U.S. Attorney for Idaho Wendy Olson issued this statement today:
“Many in the press, public and online bloggers are misinterpreting the statement I issued on Friday, June 24, 2016, in support of the five-year-old victim of an assault in Twin Falls, Idaho, and in support of the law enforcement authorities there who are prosecuting the case. The statement was not intended to and does not threaten to arrest or prosecute anyone for First Amendment protected speech. I issued the statement because public officials in Twin Falls have received threats. Certain threatening or harassing communications may violate federal law and will be investigated. I am also concerned that intentionally false and inflammatory rumors are creating an unsafe environment in Twin Falls. In this case, it appears that the threats have resulted from false and inflammatory information spread about this crime, often times by those from outside of the community. I encourage all to be patient while the juvenile justice system works. I also encourage all to support this victim and her family.”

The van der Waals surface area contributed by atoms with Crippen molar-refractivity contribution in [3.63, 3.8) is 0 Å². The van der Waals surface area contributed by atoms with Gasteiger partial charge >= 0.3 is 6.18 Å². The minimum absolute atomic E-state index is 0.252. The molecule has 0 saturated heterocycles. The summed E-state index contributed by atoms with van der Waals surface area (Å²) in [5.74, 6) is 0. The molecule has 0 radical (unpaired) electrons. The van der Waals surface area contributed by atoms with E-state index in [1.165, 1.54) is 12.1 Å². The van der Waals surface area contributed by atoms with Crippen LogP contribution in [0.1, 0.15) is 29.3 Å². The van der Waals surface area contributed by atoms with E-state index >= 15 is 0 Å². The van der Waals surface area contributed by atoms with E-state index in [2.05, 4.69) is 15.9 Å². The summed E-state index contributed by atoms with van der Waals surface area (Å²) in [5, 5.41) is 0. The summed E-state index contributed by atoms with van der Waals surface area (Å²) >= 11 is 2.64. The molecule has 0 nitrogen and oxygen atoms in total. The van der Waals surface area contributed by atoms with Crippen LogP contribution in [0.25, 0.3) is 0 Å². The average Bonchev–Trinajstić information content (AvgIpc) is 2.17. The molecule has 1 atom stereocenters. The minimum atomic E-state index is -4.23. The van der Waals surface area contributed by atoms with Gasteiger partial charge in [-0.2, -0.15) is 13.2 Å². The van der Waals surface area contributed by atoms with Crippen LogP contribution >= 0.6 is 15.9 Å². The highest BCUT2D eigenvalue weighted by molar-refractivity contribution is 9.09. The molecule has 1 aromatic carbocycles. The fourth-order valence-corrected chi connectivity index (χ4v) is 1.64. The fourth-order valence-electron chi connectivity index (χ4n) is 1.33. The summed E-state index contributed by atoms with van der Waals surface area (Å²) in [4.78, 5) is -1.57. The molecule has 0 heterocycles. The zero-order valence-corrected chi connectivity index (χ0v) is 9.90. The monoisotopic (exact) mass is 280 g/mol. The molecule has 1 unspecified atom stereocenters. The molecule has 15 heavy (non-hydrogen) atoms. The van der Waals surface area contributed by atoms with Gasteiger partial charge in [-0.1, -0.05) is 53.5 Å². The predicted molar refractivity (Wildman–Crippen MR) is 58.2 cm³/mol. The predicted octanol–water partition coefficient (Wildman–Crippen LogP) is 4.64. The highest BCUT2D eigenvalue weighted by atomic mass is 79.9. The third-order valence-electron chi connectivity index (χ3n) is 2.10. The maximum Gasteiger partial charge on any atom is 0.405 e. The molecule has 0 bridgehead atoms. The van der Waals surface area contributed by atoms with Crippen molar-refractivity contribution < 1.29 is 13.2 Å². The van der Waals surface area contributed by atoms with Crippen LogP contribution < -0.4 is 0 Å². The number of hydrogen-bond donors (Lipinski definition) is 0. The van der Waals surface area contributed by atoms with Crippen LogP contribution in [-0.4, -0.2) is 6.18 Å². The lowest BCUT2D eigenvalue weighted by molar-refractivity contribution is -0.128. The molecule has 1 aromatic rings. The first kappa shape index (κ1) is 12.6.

The Idaho Statesman reported today that at least one prominent legal expert had questioned Olson’s original statement, suggesting it could be read as threatening prosecutions over normally protected expressions of free speech. “There is no First Amendment exception for ‘inflammatory’ statements; and even false statements about matters of public concern, the Supreme Court has repeatedly held, are an inevitable part of free debate,” UCLA law professor Eugene Volokh wrote in an opinion piece in the Washington Post, which the Statesman reprinted.